FIM announce age restrictions in WorldSSP300 ahead of 2022

The FIM has just announced a raft of safety measures ahead of 2022, aimed making all riders and those in the lower classes safer on track

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THE FIM (Fédération Internationale de Motocyclisme) is the governing body of motorcycle sports globally, and encompasses MotoGP, and World Superbike.

After calls from senior riders, teams, and fans during 2021 to increase safety – especially in the lower classes – and the death of up and coming young rider Dean Berta Vinales in September, the FIM is putting into place new rules for 2022.

Smaller grids and an age limit for riders in World Supersport 300

The first move will see grid sizes in the hyper-competitive World Supersport 300 class reduced to 30-riders and plus two wild card entries. This season saw sometimes more than 35-young racers lining up on the grid, something that many feel was adding to the risk level in the class.

Another change, slated for 2023, will see the rider age in the class increase from 16 to 18 years old.

Qualification times within 105%

Riders this season needed only to reach 107% of the pole position time, although that will be reduced for 2022. Riders will now need to get within 105% of the pole lap, a move that is aimed at ensuring all riders on track can maintain a safe pace compared to the leading group.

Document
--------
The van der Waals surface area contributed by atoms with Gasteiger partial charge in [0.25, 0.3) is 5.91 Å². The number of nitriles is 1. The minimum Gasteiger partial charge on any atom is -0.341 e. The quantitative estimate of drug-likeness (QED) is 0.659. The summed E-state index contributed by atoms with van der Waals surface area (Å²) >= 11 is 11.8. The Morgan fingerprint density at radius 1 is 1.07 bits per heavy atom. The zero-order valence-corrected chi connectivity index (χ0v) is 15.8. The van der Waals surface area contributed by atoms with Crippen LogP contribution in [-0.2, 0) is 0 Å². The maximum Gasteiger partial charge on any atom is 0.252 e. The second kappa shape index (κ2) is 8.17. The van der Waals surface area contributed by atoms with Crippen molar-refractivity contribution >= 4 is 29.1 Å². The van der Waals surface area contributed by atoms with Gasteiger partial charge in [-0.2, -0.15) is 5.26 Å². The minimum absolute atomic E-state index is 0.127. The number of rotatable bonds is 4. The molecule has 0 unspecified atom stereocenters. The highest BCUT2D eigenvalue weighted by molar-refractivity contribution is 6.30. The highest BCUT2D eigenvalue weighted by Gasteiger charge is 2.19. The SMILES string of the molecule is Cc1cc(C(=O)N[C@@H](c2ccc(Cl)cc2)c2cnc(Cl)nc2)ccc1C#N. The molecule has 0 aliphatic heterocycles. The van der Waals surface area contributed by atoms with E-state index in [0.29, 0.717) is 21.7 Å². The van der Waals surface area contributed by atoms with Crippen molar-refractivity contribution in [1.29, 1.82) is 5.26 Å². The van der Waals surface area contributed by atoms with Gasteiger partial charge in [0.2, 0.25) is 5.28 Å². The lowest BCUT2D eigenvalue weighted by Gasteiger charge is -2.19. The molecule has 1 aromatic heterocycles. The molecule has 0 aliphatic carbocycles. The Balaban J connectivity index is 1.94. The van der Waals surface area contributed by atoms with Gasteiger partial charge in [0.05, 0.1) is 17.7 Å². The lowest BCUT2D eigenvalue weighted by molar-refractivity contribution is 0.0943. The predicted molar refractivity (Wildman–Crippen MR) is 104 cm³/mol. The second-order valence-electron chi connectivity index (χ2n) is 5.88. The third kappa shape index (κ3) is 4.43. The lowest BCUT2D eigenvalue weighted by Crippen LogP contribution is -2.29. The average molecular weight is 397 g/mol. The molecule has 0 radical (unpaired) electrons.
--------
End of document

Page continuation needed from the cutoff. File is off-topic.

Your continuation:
Airbags for all classes and pit to bike messages

It seems strange to write it – seeing as top classes like MotoGP and WorldSBK have been using them for years, but nonetheless, airbags will be compulsory for all classes and riders from next season.

Up until now the FIM rules only stated that airbags were highly recommended.

An item that seems to have trickled down from MotoGP and WorldSBK is the use of a new ship-to-shore message system via the bike’s dash.

It’s hoped the system can help to warn riders on track of yellow flags, slower bikes, and other on-track dangers before they come up on them.

A new generation of the Supersport class

The FIM also wants to overhaul the rules in the Supersport class, specifically trying to find a better balance of power/capacity/weight for the bikes competing. The rules aren’t as yet defined, although the FIM states they will be presented shortly.

Post-crash helmet analysis

The FIM also seeks to set up a system that can analyse a rider’s helmet detail after a crash or a head injury.

The helmets of all riders who are taken to the medical centre after a crash and those suffering from concussion will be held by the technical stewards before being returned to the team. Those suffering from concussion will have their helmets sent to a lab for ‘non-destructive' testing before being released to the team or the rider.

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